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Hackett: Provincial Priorities Act another swipe at Ottawa


You can’t always get what you want, but if you try sometimes, well, you just might find you get what you need.

It’s been over 50 years since The Rolling Stones uttered those famous words, and some Albertans were singing them less emphatically this week.

In this case, Alberta has picked another fight with Ottawa and maybe this time, they will get what they need.

The Alberta Government introduced the Provincial Priorities Act into the legislature on Wednesday, a bill that pulls no punches in its distaste for the federal government.

According to the province, the bill is designed to “ensure federal funding is aligned with provincial priorities, rather than with priorities contrary to the province’s interests. Under the legislation, agreements between the federal government and provincial entities, including municipalities, that have not received provincial approval would be invalid.”

Premier Danielle Smith also wasn’t shy in her harsh criticism of the feds.

“It is not unreasonable for Alberta to demand fairness from Ottawa. They have shown time and again that they will put ideology before practicality, which hurts Alberta families and our economy,” she said.

“We are not going to apologize for continuing to stand up for Albertans so we get the best deal possible. Since Ottawa refuses to acknowledge the negative impacts of its overreach, even after losing battles at the Federal and Supreme Courts, we are putting in additional measures to protect our provincial jurisdiction to ensure our province receives our fair share of federal tax dollars and that those dollars are spent on the priorities of Albertans.”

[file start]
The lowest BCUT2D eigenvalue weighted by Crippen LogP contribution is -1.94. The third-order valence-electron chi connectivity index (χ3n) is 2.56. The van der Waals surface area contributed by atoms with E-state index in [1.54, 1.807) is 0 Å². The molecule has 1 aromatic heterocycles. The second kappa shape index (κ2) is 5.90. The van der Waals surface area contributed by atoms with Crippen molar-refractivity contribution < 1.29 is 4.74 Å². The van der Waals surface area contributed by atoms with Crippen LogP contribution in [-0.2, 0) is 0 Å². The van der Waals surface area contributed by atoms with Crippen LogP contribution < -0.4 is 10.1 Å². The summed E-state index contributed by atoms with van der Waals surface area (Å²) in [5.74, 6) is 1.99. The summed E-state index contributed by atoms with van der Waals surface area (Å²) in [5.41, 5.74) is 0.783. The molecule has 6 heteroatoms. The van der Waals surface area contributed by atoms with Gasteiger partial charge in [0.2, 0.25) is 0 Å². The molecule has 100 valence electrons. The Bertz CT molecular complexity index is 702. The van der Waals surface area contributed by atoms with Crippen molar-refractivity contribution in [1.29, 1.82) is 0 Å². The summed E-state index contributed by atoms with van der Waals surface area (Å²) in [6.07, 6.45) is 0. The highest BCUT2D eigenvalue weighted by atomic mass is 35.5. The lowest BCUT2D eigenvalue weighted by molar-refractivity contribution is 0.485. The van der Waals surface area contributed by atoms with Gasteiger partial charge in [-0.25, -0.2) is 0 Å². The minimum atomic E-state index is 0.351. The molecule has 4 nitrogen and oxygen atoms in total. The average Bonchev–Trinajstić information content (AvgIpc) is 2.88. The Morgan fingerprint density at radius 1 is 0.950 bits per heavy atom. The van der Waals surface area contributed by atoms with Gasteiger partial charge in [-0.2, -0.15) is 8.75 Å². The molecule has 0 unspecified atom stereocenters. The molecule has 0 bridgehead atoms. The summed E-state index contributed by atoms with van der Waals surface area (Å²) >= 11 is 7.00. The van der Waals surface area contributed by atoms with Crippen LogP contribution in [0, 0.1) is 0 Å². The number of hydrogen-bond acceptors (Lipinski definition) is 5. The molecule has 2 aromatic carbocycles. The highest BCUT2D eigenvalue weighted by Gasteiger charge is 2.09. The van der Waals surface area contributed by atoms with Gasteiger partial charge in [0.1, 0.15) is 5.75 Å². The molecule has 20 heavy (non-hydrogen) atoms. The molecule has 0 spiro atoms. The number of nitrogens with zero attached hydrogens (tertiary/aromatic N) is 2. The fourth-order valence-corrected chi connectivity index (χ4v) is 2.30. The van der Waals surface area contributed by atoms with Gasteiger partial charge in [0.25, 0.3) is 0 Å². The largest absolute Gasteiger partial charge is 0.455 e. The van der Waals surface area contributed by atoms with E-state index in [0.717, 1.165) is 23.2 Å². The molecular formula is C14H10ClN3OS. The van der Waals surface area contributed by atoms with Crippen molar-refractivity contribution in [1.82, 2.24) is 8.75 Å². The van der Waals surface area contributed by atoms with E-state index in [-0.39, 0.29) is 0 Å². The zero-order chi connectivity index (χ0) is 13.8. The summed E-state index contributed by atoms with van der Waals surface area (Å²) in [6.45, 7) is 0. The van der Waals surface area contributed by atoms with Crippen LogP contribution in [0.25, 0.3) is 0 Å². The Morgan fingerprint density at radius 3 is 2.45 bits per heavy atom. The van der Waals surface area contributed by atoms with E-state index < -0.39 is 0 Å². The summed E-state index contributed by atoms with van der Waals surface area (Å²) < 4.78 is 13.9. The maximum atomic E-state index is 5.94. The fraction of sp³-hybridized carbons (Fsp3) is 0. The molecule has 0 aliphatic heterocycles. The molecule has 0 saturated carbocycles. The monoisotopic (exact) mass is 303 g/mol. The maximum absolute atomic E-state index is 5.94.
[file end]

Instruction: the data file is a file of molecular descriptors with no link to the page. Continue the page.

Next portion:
In a release about the bill, the province uses the federal government’s “unrelenting and ideological” push towards electric buses in Canadian cities. The funding for those programs would better serve the “province’s economic corridors with improved roads and commuter rail, or advancing the province’s hydrogen strategy as an alternate clean-energy source for transportation.”

The release also points to “wasted” money on a federal pharmacare program, safe supply agreements and also cites housing as a huge concern.

“Alberta received only 2.5 per cent of the total $1.5 billion in federal housing funds, despite having 12 per cent of the country’s population and, by far, the fastest population growth.”

This is another move to own the libs and stick it to the feds. It’s a popular message in Alberta, and you have to credit the premier for carrying through with her promise on this, with more than just lip service.

Her government has taken real action and steps to limit what it views as federal overreach into Alberta provincial affairs.

Of course, there are consequences, and in the name of “Red Tape Reduction,” another big promise of this provincial government, on the surface, the bill seems counterintuitive. Smith argued against that idea, saying that if the province can negotiate on behalf of all municipalities rather than a patchwork policy, there is a better chance for success and expediency.